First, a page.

Wednesday, November 03, 2004

The Incredibles Is Worthy Of Its Name

I won a pair of tickets to an advance screening of The Incredibles. My sister and I went to the screening on Monday night at the AMC River East 21 theater in downtown Chicago. We got there over 90 minutes before the show started to ensure we got in (since the showing was purposely overbooked). When we got into the theater, a representative from Walt Disney Pictures welcomed everyone to the showing. Then, a rep from Kiss 103.5 (and WGCI by default) threw out some prizes to the audience. Then, a rep from Radio Disney asked some trivia questions and gave prizes to some kids. Then the show began...

First, we saw a preview for Disney/Pixar's next film entitled Cars. Barring Pixar renewing their pact with Disney, it will be the last film of their partnership. It's being directed by John Lasseter, who directed Toy Story and A Bug's Life. It looks like it could be fun. It reminded me a whole lot of a classic Tex Avery cartoon about a taxi who wanted to be a hot rod, with the windshield of the car being the "eyes." The teaser was funny and I'm looking forward to its release in about a year.

Next, we saw a short film called "Boundin". It was a cute, bright, sing-songy short about a lamb who liked to dance but becomes embarrassed when he's sheared. A jackalope comes along and teaches the lamb to bounce and have fun, regardless of how he looks. This was a fun short that deserves a place with their classic shorts such as "Tin Toy" and "For The Birds."

Now, about the movie...the title says it all. Simply put, Pixar has done it again. The Incredibles is a funny, action-packed, heartfelt film that will delight parents more than their kids. It's incredibly well-written and has a very nice retro look to it that's reminiscent of various shows from the 1960's. Pixar made the jump to human characters flawlessly. They wisely decided to give the characters a decidedly cartoony look instead of realism (a la Final Fantasy) or pseudo-realism (a la Shrek). Each character has a distinct design and is easily recognizable. The action scenes are amazing. My personal favorite scene is with Dash, the boy, fighting against the bad guys. It's fast-paced, clever, and funny. What makes this film great, though, is the stuff outside of the action. The themes of midlife crisis, the importance of family, the desire to help people, and hero worship elevate this movie from the average kids' film. These are some pretty mature themes (considering) and they are handled in a way that is realistic and wholesome without ever getting sappy. This is a family film in the truest sense. The only thing I was kind of disappointed in was the character that Samuel L. Jackson voiced. He's woefully underutilized compared to the other characters. The fact that this is the only thing I can really nitpick is a testament to the movie's quality.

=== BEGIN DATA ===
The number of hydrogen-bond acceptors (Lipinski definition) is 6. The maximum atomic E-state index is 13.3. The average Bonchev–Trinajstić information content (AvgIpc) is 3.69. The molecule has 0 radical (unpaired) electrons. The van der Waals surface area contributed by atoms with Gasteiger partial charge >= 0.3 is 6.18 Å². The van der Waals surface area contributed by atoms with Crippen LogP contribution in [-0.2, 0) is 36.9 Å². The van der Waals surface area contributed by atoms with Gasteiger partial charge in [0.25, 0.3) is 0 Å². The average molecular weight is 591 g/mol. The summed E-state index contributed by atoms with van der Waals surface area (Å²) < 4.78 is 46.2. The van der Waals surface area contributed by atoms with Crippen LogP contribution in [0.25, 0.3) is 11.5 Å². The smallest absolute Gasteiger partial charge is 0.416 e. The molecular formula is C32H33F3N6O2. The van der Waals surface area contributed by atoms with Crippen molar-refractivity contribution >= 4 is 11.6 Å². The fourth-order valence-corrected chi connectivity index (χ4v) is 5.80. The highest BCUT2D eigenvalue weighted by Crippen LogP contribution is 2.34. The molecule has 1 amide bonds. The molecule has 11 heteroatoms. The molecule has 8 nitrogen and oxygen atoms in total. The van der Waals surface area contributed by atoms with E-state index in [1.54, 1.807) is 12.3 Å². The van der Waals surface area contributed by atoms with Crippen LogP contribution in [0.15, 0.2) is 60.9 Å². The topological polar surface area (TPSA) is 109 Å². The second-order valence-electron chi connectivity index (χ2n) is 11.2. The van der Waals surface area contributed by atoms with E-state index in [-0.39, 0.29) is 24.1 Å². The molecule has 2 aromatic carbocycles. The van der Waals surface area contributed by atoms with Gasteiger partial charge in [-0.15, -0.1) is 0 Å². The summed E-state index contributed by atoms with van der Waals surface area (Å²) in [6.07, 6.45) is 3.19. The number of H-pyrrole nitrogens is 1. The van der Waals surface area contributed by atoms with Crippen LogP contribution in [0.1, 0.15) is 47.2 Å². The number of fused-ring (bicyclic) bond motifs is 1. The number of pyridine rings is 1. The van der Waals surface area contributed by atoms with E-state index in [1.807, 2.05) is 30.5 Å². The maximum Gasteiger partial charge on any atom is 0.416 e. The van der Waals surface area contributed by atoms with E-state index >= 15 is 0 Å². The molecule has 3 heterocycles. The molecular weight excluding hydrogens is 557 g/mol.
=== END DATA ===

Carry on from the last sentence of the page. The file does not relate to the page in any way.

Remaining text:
Brad Bird (the writer and director) and the staff at Pixar should be commended for making not only another great animated film, but one that is different from what they have made previously. They have crammed a whole lot into one much so that I sincerely hope they make a sequel. These characters are dying to be put into another movie...or maybe a primetime TV series. All in all, I can't recommend this movie highly enough. I wouldn't take little little kids to see it (it is PG-rated and kind of violent), but it's great for older kids and above. Don't wait for the DVD...go see this movie.

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